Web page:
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World Food Day, 16 October 2017

World Food Day Ceremony

Pope Francis called for governments around the world to collaborate to make migration a safer and voluntary choice, arguing that assuring food security for all requires tackling climate change and ending conflicts. He made the call at the global ceremony to mark World Food Day, held at the UN Food and Agriculture Organization (FAO) headquarters. This year's theme focuses on addressing migration through investing in food security and rural development.

World Food Day is being marked this year as global hunger rises for the first time in over a decade, affecting 815 million people or 11 per cent of the global population. The increase is largely due to the proliferation of violent conflicts and climate-related shocks which are also major drivers of distress migration. 

Madagascar President Hery Martial Rakotoarimanana Rajaonarimampianina, whose country is facing the impacts of climate change, also spoke at the event.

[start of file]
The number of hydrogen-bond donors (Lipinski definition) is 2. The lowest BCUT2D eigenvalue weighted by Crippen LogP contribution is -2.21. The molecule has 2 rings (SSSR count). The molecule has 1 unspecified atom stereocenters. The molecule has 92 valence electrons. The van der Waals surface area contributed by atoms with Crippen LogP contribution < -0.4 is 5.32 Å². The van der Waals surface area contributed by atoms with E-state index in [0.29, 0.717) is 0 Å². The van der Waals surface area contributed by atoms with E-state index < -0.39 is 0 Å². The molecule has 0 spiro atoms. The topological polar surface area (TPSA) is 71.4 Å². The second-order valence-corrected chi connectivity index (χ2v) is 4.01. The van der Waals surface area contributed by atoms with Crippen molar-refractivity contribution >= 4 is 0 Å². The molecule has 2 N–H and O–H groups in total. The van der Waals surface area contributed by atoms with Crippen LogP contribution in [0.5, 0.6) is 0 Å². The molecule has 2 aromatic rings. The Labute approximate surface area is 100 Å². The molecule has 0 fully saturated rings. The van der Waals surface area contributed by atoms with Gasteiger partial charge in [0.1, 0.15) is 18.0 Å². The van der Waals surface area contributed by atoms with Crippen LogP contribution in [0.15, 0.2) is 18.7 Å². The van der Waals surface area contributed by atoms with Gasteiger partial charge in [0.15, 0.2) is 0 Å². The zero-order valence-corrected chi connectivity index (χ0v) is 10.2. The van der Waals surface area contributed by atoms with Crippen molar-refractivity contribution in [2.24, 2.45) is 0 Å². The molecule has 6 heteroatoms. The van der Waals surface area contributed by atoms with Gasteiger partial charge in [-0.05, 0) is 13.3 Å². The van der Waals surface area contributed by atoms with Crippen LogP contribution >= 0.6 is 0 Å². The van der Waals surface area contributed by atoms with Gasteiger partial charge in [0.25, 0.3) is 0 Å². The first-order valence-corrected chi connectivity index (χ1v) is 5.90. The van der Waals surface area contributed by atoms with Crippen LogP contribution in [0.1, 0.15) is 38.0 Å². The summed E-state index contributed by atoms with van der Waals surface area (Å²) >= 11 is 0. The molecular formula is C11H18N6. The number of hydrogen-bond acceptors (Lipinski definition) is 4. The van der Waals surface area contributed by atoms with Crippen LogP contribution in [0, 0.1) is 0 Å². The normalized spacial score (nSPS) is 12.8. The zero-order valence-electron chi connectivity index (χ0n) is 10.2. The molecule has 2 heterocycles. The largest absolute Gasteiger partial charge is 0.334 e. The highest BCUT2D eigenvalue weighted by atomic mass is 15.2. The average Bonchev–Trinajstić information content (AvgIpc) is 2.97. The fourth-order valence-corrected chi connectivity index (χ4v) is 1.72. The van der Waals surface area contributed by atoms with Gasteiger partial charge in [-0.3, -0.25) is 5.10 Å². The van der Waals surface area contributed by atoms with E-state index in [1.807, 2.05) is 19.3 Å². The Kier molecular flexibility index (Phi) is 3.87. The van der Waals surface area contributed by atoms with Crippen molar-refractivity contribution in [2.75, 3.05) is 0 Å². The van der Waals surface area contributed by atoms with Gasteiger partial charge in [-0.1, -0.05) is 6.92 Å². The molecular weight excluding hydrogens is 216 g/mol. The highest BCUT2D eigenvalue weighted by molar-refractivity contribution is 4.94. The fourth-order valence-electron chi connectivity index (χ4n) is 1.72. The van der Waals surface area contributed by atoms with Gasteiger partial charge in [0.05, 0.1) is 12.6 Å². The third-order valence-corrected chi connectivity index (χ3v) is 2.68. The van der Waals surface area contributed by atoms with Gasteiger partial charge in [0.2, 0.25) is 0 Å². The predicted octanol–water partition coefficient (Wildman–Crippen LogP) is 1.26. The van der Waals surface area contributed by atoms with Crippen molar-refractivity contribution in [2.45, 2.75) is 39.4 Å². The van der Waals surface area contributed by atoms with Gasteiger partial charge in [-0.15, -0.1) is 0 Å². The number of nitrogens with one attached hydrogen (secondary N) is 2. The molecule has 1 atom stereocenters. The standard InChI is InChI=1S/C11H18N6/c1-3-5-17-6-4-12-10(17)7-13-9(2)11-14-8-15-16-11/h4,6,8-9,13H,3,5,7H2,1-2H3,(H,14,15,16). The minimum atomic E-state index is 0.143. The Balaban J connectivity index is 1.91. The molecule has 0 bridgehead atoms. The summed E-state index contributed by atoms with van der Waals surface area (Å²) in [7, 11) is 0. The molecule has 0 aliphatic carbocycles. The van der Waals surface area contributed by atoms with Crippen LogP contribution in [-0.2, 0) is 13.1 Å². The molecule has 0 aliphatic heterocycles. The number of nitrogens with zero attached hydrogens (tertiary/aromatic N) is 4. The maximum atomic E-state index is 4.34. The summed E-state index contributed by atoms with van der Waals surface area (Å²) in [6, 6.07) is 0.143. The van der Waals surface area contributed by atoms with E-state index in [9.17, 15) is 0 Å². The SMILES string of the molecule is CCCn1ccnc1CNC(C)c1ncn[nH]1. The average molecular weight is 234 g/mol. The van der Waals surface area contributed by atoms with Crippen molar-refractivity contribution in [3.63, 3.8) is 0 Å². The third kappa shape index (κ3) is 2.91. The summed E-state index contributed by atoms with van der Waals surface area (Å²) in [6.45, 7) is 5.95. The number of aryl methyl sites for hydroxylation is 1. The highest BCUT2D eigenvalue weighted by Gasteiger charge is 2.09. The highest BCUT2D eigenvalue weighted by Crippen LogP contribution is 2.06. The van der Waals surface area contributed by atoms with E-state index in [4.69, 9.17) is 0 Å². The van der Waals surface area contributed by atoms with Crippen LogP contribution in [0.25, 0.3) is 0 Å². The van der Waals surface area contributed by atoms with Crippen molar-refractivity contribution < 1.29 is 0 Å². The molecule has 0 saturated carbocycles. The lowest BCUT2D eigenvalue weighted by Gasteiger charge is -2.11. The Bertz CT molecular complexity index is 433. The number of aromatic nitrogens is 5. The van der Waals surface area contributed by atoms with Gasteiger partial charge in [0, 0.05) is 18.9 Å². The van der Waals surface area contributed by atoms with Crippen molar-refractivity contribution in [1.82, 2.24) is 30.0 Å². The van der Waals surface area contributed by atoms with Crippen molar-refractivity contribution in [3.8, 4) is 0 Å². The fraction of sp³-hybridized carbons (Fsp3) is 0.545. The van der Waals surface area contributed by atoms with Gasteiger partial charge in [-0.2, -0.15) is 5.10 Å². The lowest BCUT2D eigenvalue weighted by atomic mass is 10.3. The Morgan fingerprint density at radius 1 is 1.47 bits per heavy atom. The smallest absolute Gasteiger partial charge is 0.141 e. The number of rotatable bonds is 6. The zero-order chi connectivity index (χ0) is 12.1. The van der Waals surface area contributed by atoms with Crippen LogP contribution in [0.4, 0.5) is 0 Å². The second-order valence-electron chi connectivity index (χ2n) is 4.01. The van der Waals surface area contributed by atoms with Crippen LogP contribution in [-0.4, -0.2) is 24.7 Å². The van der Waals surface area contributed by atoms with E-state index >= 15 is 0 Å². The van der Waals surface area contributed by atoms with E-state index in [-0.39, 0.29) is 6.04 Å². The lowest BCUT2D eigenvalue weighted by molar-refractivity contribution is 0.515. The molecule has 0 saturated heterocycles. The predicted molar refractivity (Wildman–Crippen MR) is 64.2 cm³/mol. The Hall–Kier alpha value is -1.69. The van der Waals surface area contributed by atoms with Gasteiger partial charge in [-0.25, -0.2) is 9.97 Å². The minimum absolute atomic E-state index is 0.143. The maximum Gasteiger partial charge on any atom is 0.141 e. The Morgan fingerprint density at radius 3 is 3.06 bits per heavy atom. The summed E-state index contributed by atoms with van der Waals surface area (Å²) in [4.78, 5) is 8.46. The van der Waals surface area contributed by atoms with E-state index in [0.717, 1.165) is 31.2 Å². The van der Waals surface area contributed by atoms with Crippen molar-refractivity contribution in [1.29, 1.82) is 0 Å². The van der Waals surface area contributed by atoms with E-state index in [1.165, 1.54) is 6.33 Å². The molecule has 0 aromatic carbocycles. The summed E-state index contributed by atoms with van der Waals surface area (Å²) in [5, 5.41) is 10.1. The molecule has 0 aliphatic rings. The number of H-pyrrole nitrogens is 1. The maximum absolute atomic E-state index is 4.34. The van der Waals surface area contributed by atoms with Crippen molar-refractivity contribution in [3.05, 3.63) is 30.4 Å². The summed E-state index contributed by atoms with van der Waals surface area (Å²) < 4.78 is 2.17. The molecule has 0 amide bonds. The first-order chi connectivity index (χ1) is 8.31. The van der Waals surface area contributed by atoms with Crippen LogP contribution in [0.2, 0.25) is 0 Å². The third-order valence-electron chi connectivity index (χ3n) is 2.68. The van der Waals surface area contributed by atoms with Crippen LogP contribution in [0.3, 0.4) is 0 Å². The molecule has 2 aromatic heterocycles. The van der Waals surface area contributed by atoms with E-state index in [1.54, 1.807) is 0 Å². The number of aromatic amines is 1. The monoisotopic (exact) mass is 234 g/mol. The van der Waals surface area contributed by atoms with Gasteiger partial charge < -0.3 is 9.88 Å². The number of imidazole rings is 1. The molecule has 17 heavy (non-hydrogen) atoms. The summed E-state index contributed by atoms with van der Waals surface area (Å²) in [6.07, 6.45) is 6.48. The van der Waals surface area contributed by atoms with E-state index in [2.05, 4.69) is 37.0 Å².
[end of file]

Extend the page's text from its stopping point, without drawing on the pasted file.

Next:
Other participants in the ceremony were European Commissioner for Agriculture and Rural Development Phil Hogan, the President of the International Fund for Agricultural Development (IFAD) Gilbert F. Houngbo and the Executive Director of the World Food Programme (WFP) David Beasley. 

Ministers of agriculture from several of the Group of Seven (G7) nations attended the World Food Day ceremony - testament to the important links between food security, rural development and migration. G7 representatives were Canada's Lawrence MacAulay, France's Stéphane Travert, Germany's Peter Bleser, Italy's Maurizio Martina, the United Kingdom's Therese Coffrey and the United States' Sonny Perdue. Japan's Ken Saito sent a statement of support. [Read more]

Programme

The world is on the move. More people have been forced to flee their homes than at any time since the Second World War due to increased conflict and political instability. But hunger, poverty, and an increase in extreme weather events linked to climate change are other important factors contributing to the migration challenge.

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